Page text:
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  12. WHERE is your stalker selfie with Dom?

    I am disappoint.

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    1. :( it was seriously everything i could do to resist getting to that level of creepy... at least not the first time. muahaha.

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  13. Isabel is starting to look like Tucker! LOL! Luck at the show!

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    1. haha what's that they say about imitation and flattery? lolz and thanks :)

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  14. How cool. I want to show up at the barn and find myself in an impromptu lesson with eventing celebrities.

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    1. lol RIGHT?!? the craziest thing is that while we have a small core group of determined eventers (the usual suspects: brita, kaitlyn, me and a couple others), our barn is essentially a no-name podunk trail barn. not exactly the place where you'd expect to see big names. and yet our area is so rife with big names that they will deign to come visit us all the same...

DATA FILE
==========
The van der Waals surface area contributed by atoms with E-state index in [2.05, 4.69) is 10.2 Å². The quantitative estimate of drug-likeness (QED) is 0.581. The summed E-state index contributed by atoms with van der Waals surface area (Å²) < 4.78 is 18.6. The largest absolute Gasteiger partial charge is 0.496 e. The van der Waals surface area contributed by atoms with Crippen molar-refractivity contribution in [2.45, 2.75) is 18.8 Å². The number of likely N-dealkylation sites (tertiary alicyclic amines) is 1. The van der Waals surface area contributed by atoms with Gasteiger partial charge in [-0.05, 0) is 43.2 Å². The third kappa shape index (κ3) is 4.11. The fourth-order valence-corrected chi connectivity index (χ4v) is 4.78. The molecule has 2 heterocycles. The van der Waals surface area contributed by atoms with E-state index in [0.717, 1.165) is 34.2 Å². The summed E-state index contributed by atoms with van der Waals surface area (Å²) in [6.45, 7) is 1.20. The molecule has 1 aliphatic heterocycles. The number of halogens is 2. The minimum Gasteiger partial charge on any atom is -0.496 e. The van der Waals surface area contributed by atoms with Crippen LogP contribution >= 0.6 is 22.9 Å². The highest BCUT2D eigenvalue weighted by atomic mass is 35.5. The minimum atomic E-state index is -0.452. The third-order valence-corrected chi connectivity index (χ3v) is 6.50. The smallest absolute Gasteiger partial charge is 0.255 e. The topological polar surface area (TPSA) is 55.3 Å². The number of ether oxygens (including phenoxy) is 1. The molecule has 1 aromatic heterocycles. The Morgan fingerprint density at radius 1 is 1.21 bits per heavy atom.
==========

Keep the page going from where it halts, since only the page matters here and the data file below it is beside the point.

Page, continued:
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  15. Pshaw, who needs prep. You guys will do great! I kind of feel that way about my own upcoming adventure.

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    1. ha yea pretty much. it's just supposed to be fun, right? so fun we will have :) and i hope you do the same!

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  16. Woohoo!!! You got it!! Can't wait to hear all about it!!